Julian lived in a university hall with first years and exchange students. The guy next door to him knew he was suffering from insomnia and that he was pretty stressed out, but they didn’t have enough of a rapport that Julian could go to him for help.

“When I was feeling at my worst, like trying to get to sleep late at night, it was usually a really inconvenient time in Australia – everyone was asleep or at work. The time difference made it really hard.”

Julian also didn’t see any mental health professionals. He felt there wasn’t enough time to develop a relationship with a counsellor and didn’t know if seeing someone new would help.

He managed to see a doctor who prescribed him sleeping pills, but he said, besides that, there wasn’t any support. “Maybe there were more support services I could have taken advantage of when things got bad. It’s hard to talk about it because exchange is such a privilege. Being able to go and afford it is extremely fortunate. So there is a lot of guilt associated with that.”

Julian also dreaded coming back and talking to people about his exchange. “When people asked me how it was, I told close friends I had a shitty time but I didn’t want to say that to everyone. For ages it made me a bit awkward in social situations. I had to be a downer or feel like I was lying.”

He soon came to realise he went on exchange for the wrong reasons. It was mostly external pressure that influenced his decision to go. “It felt like a thing that felt worth doing. It wasn’t completely wasted, but I wouldn’t go again.”

Emily also didn’t know how or even if she should talk to someone “If I just had a good friend over here that’s who I’d talk to. Maybe if it had been more accessible I would have used it.” She felt King’s College made it seem like getting help was a real exception, and found their website unhelpful.

“I once thought to email the university [King’s], but I couldn’t think of what to write in the email. ‘Help, I’m an exchange student, my friend died and I am really lonely?’” I remember being sad as fuck and on the other side of the world and thinking this is the worst thing I have done in my fucking life.”

The stigma against mental illness seems to amplify under the pressure of going on exchange. Feeling unwell feels like failing.

The stigma against mental illness seems to amplify under the pressure of going on exchange. Feeling unwell feels like failing, seeking help becomes more challenging in a new environment, and students are often left to suffer in silence.

Julian’s anxiety came home with him, like a cruel souvenir. Even though he knew he needed help as soon he arrived back, it took him a year to find a psychologist that was right for him, and that was with the support of his family and friends.

He also never submitted feedback to the university about his exchange, and felt too embarrassed to attend any Study Abroad events or post-exchange workshops.

While the University provides a Careers Centre workshop “to help students articulate to future employers how this transformative experience helped developed their personal attributes”, there is less emphasis on the emotional or psychological support students might need as well.


Organising a new life overseas and maintaining a self of well being is hard enough in English, let alone in a foreign language. Jess spent a semester at the Universidad de Carlos III in Madrid and, for her, university was a genuine struggle.²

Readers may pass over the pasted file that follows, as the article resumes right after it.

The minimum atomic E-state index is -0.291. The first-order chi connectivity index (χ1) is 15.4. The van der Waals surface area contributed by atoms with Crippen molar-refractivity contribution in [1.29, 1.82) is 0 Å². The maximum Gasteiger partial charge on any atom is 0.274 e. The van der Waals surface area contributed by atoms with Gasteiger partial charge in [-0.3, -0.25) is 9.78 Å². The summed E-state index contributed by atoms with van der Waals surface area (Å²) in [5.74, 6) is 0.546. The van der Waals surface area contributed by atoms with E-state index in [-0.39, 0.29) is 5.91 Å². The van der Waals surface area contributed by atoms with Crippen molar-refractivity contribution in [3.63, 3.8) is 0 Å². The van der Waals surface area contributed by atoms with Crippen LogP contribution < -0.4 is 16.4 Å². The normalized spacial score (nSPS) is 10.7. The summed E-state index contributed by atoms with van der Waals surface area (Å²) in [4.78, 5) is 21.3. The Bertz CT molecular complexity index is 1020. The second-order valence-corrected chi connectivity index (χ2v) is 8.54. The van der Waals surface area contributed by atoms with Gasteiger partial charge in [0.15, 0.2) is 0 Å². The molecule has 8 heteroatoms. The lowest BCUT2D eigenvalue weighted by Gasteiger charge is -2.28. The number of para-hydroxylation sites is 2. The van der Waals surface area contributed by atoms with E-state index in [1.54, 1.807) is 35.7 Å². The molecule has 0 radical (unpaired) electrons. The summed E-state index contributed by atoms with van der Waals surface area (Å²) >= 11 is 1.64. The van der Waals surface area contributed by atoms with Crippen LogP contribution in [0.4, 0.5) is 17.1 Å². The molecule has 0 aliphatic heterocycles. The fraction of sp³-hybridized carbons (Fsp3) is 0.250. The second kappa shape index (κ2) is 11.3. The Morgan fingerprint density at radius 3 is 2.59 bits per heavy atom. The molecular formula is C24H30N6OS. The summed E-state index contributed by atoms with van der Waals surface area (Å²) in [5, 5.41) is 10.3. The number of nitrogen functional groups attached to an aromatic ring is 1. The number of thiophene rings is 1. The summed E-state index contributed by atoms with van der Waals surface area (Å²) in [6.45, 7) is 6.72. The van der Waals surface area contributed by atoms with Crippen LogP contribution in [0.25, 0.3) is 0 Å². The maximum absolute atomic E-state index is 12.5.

All of her subjects were in Spanish, and despite her best efforts, she couldn’t understand the majority of her 90-minute classes. “There was also a big them versus us attitude from the local students towards exchange students and this lead to me struggling to be able to talk to anyone in my classes.”

Jess failed 4/5 of her classes. “I ended up spending a lot of time on Facebook and feeling like I was missing out, watching my friends have a good time without me.”

During her time on exchange, Jess also didn’t seek any help. “I didn’t get any support from the University of Sydney, but to be absolutely fair, I never asked for it. It didn’t cross my mind to. I didn’t think that was an option I had.”

She does still think back on her experience and mentally beats herself up for “not being good enough” to have made the most of it. “I wish I was the kind of person who was carefree enough to live my life like I was supposed to.”

So many of the students I spoke to blamed themselves for their negative experiences on exchange. They carried their shame in silence.


“Do you know that tradition when they break your legs, put them in a splint, and they grow back to make your legs stronger? That’s what exchange is like for me. You grow up and mature, but it’s this really tortuous painful unnatural process.”

I spoke to Emily again when she came back from exchange a few days ago. She told me that her exchange got worse before it got better. She definitely learnt a lot about long distance relationships. “At the exchange information days they don’t say anything like, ‘if your partner is at home, it’s going to be difficult and this is how to organise it’ or ‘this is the best way to have Skype sex’. They don’t give you the practical tools that really count. But you can’t expect them to.”

After university finished, Emily went backpacking with a friend from exchange. They described this time as “a period of healing” and soon discovered they had both felt really lonely on exchange, but didn’t feel they could admit it at the time. “We were both totally isolated by our circumstance and our emotions. Now we accept exchange for what it was, a really difficult and lonely time.”


So many things contribute to this sense of loneliness and isolation on exchange. I don’t believe it’s a failure of university management, but rather the suffocating expectation of what an exchange should look and feel like. It is an expectation created by a simulated hyperreality of brochures, Facebook posts, and selective sharing. It is an expectation that makes it harder to admit when something is wrong.

These struggles outlined in this article are too common to be swept under the rug. Student exchanges are tough, challenging, and a lot less glamorous than they are made to appear. So don’t buy into the fantasy; know the real reasons why you are going, and be prepared for the struggle.

For fucks sake, please take advantage of all the services that Study Abroad offers, and give yourself room to feel and express how you feel. We too often neglect our emotional lives for our public ones.

¹ Name has been changed as requested

² Same deal as above